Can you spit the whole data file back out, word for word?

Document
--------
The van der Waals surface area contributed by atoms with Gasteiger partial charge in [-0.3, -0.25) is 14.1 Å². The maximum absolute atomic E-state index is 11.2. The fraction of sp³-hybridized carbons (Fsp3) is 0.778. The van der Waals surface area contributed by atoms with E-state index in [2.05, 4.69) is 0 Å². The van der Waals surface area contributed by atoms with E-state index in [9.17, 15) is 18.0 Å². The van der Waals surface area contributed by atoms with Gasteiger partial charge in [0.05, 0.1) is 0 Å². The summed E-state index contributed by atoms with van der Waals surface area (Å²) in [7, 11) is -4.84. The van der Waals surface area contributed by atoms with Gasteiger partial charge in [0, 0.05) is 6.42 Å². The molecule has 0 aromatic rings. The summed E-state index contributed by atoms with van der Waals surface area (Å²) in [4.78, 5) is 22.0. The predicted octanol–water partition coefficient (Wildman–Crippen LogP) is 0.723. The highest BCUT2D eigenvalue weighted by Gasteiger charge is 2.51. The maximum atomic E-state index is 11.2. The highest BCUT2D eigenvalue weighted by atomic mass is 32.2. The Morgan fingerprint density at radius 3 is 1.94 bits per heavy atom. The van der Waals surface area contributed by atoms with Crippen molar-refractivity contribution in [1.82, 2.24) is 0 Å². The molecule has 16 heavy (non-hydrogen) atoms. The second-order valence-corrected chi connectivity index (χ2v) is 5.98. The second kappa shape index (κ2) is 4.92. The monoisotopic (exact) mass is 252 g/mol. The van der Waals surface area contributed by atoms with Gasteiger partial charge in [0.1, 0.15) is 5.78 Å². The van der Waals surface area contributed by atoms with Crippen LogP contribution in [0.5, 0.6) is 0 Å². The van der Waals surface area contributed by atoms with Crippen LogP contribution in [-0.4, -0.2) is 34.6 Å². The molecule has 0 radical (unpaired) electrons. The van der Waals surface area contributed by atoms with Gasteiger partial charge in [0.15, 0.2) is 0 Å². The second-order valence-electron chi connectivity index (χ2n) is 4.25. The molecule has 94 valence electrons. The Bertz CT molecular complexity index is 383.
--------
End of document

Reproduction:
The van der Waals surface area contributed by atoms with Gasteiger partial charge in [-0.3, -0.25) is 14.1 Å². The maximum absolute atomic E-state index is 11.2. The fraction of sp³-hybridized carbons (Fsp3) is 0.778. The van der Waals surface area contributed by atoms with E-state index in [2.05, 4.69) is 0 Å². The van der Waals surface area contributed by atoms with E-state index in [9.17, 15) is 18.0 Å². The van der Waals surface area contributed by atoms with Gasteiger partial charge in [0.05, 0.1) is 0 Å². The summed E-state index contributed by atoms with van der Waals surface area (Å²) in [7, 11) is -4.84. The van der Waals surface area contributed by atoms with Gasteiger partial charge in [0, 0.05) is 6.42 Å². The molecule has 0 aromatic rings. The summed E-state index contributed by atoms with van der Waals surface area (Å²) in [4.78, 5) is 22.0. The predicted octanol–water partition coefficient (Wildman–Crippen LogP) is 0.723. The highest BCUT2D eigenvalue weighted by Gasteiger charge is 2.51. The maximum atomic E-state index is 11.2. The highest BCUT2D eigenvalue weighted by atomic mass is 32.2. The Morgan fingerprint density at radius 3 is 1.94 bits per heavy atom. The van der Waals surface area contributed by atoms with Crippen molar-refractivity contribution in [1.82, 2.24) is 0 Å². The molecule has 16 heavy (non-hydrogen) atoms. The second-order valence-corrected chi connectivity index (χ2v) is 5.98. The second kappa shape index (κ2) is 4.92. The monoisotopic (exact) mass is 252 g/mol. The van der Waals surface area contributed by atoms with Gasteiger partial charge in [0.1, 0.15) is 5.78 Å². The van der Waals surface area contributed by atoms with Crippen LogP contribution in [0.5, 0.6) is 0 Å². The van der Waals surface area contributed by atoms with Crippen LogP contribution in [-0.4, -0.2) is 34.6 Å². The molecule has 0 radical (unpaired) electrons. The van der Waals surface area contributed by atoms with Gasteiger partial charge in [0.15, 0.2) is 0 Å². The second-order valence-electron chi connectivity index (χ2n) is 4.25. The molecule has 94 valence electrons. The Bertz CT molecular complexity index is 383.